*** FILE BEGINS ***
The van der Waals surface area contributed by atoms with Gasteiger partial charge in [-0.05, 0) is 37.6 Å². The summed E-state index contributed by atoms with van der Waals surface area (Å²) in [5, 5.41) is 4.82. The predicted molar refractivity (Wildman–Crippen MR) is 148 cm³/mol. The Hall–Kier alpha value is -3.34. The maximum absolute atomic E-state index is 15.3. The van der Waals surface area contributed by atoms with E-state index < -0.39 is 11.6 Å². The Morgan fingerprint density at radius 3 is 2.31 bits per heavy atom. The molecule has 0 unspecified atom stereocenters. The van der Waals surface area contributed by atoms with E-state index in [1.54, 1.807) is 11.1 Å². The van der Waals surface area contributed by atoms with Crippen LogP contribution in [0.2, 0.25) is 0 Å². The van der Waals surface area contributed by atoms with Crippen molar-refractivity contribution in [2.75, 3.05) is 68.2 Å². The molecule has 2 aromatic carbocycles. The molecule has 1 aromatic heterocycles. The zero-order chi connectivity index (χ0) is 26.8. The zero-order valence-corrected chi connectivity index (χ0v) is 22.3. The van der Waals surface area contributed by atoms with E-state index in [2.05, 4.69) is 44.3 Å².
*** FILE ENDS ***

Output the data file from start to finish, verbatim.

The van der Waals surface area contributed by atoms with Gasteiger partial charge in [-0.05, 0) is 37.6 Å². The summed E-state index contributed by atoms with van der Waals surface area (Å²) in [5, 5.41) is 4.82. The predicted molar refractivity (Wildman–Crippen MR) is 148 cm³/mol. The Hall–Kier alpha value is -3.34. The maximum absolute atomic E-state index is 15.3. The van der Waals surface area contributed by atoms with E-state index < -0.39 is 11.6 Å². The Morgan fingerprint density at radius 3 is 2.31 bits per heavy atom. The molecule has 0 unspecified atom stereocenters. The van der Waals surface area contributed by atoms with E-state index in [1.54, 1.807) is 11.1 Å². The van der Waals surface area contributed by atoms with Crippen LogP contribution in [0.2, 0.25) is 0 Å². The van der Waals surface area contributed by atoms with Crippen molar-refractivity contribution in [2.75, 3.05) is 68.2 Å². The molecule has 2 aromatic carbocycles. The molecule has 1 aromatic heterocycles. The zero-order chi connectivity index (χ0) is 26.8. The zero-order valence-corrected chi connectivity index (χ0v) is 22.3. The van der Waals surface area contributed by atoms with E-state index in [2.05, 4.69) is 44.3 Å².